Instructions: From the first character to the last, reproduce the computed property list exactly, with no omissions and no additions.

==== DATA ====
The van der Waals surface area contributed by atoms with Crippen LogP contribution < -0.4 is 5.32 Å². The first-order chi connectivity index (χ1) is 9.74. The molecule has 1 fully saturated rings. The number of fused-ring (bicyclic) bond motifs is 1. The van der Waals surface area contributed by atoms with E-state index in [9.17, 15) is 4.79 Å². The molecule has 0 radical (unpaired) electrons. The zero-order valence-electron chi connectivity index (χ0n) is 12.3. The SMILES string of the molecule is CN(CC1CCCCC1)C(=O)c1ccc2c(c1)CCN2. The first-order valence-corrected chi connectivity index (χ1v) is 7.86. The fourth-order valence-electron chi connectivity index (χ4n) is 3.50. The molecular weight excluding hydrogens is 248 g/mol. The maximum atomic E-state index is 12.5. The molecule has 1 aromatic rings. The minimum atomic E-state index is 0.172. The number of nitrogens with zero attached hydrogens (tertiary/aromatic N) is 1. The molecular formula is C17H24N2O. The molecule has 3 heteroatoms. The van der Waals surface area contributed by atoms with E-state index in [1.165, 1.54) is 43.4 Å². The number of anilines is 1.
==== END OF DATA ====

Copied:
The van der Waals surface area contributed by atoms with Crippen LogP contribution < -0.4 is 5.32 Å². The first-order chi connectivity index (χ1) is 9.74. The molecule has 1 fully saturated rings. The number of fused-ring (bicyclic) bond motifs is 1. The van der Waals surface area contributed by atoms with E-state index in [9.17, 15) is 4.79 Å². The molecule has 0 radical (unpaired) electrons. The zero-order valence-electron chi connectivity index (χ0n) is 12.3. The SMILES string of the molecule is CN(CC1CCCCC1)C(=O)c1ccc2c(c1)CCN2. The first-order valence-corrected chi connectivity index (χ1v) is 7.86. The fourth-order valence-electron chi connectivity index (χ4n) is 3.50. The molecular weight excluding hydrogens is 248 g/mol. The maximum atomic E-state index is 12.5. The molecule has 1 aromatic rings. The minimum atomic E-state index is 0.172. The number of nitrogens with zero attached hydrogens (tertiary/aromatic N) is 1. The molecular formula is C17H24N2O. The molecule has 3 heteroatoms. The van der Waals surface area contributed by atoms with E-state index in [1.165, 1.54) is 43.4 Å². The number of anilines is 1.